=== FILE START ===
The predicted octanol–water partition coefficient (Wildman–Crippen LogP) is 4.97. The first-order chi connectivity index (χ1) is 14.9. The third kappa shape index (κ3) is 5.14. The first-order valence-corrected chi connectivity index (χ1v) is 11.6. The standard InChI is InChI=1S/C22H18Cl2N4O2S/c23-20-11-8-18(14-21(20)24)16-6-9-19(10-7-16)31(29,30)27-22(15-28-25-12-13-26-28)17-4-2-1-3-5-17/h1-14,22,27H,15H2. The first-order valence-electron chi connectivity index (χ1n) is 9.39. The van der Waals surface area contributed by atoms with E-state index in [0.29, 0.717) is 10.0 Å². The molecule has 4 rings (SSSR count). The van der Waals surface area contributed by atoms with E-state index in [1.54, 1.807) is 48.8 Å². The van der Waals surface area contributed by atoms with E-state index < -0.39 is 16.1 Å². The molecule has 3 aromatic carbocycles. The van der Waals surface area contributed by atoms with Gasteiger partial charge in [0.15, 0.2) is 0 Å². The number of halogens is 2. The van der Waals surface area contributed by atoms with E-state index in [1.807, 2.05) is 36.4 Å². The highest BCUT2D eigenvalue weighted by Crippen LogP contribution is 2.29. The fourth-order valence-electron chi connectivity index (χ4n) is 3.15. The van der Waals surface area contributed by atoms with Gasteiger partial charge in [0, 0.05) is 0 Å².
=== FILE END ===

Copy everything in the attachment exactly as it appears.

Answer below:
The predicted octanol–water partition coefficient (Wildman–Crippen LogP) is 4.97. The first-order chi connectivity index (χ1) is 14.9. The third kappa shape index (κ3) is 5.14. The first-order valence-corrected chi connectivity index (χ1v) is 11.6. The standard InChI is InChI=1S/C22H18Cl2N4O2S/c23-20-11-8-18(14-21(20)24)16-6-9-19(10-7-16)31(29,30)27-22(15-28-25-12-13-26-28)17-4-2-1-3-5-17/h1-14,22,27H,15H2. The first-order valence-electron chi connectivity index (χ1n) is 9.39. The van der Waals surface area contributed by atoms with E-state index in [0.29, 0.717) is 10.0 Å². The molecule has 4 rings (SSSR count). The van der Waals surface area contributed by atoms with E-state index in [1.54, 1.807) is 48.8 Å². The van der Waals surface area contributed by atoms with E-state index < -0.39 is 16.1 Å². The molecule has 3 aromatic carbocycles. The van der Waals surface area contributed by atoms with Gasteiger partial charge in [0.15, 0.2) is 0 Å². The number of halogens is 2. The van der Waals surface area contributed by atoms with E-state index in [1.807, 2.05) is 36.4 Å². The highest BCUT2D eigenvalue weighted by Crippen LogP contribution is 2.29. The fourth-order valence-electron chi connectivity index (χ4n) is 3.15. The van der Waals surface area contributed by atoms with Gasteiger partial charge in [0, 0.05) is 0 Å².